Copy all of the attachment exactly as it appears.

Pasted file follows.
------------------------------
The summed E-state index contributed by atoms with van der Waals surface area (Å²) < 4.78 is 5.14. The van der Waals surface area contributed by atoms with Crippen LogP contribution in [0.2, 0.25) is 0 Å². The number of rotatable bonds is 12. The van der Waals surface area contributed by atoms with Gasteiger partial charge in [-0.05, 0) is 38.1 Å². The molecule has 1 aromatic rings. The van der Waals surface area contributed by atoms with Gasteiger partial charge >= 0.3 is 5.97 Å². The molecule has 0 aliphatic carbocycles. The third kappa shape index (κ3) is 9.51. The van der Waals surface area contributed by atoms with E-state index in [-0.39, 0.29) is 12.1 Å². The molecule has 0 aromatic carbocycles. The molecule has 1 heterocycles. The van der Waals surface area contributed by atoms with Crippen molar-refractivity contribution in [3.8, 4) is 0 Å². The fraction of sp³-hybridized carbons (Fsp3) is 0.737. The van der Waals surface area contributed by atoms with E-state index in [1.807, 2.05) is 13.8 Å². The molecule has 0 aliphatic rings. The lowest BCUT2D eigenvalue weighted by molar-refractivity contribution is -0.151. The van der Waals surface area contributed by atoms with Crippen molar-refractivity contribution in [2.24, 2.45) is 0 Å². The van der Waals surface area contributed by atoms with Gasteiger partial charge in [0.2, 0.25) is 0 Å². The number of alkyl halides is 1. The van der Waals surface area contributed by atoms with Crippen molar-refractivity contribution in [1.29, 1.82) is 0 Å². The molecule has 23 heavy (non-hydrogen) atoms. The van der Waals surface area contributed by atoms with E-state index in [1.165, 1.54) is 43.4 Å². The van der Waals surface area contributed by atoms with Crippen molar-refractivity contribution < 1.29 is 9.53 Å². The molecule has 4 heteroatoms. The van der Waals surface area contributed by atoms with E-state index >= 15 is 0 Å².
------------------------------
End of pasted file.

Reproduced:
The summed E-state index contributed by atoms with van der Waals surface area (Å²) < 4.78 is 5.14. The van der Waals surface area contributed by atoms with Crippen LogP contribution in [0.2, 0.25) is 0 Å². The number of rotatable bonds is 12. The van der Waals surface area contributed by atoms with Gasteiger partial charge in [-0.05, 0) is 38.1 Å². The molecule has 1 aromatic rings. The van der Waals surface area contributed by atoms with Gasteiger partial charge >= 0.3 is 5.97 Å². The molecule has 0 aliphatic carbocycles. The third kappa shape index (κ3) is 9.51. The van der Waals surface area contributed by atoms with E-state index in [-0.39, 0.29) is 12.1 Å². The molecule has 0 aromatic carbocycles. The molecule has 1 heterocycles. The van der Waals surface area contributed by atoms with Crippen molar-refractivity contribution in [3.8, 4) is 0 Å². The fraction of sp³-hybridized carbons (Fsp3) is 0.737. The van der Waals surface area contributed by atoms with E-state index in [1.807, 2.05) is 13.8 Å². The molecule has 0 aliphatic rings. The lowest BCUT2D eigenvalue weighted by molar-refractivity contribution is -0.151. The van der Waals surface area contributed by atoms with Crippen molar-refractivity contribution in [2.24, 2.45) is 0 Å². The van der Waals surface area contributed by atoms with Gasteiger partial charge in [0.2, 0.25) is 0 Å². The number of alkyl halides is 1. The van der Waals surface area contributed by atoms with Crippen molar-refractivity contribution in [1.29, 1.82) is 0 Å². The molecule has 23 heavy (non-hydrogen) atoms. The van der Waals surface area contributed by atoms with E-state index in [1.165, 1.54) is 43.4 Å². The van der Waals surface area contributed by atoms with Crippen molar-refractivity contribution < 1.29 is 9.53 Å². The molecule has 4 heteroatoms. The van der Waals surface area contributed by atoms with E-state index >= 15 is 0 Å².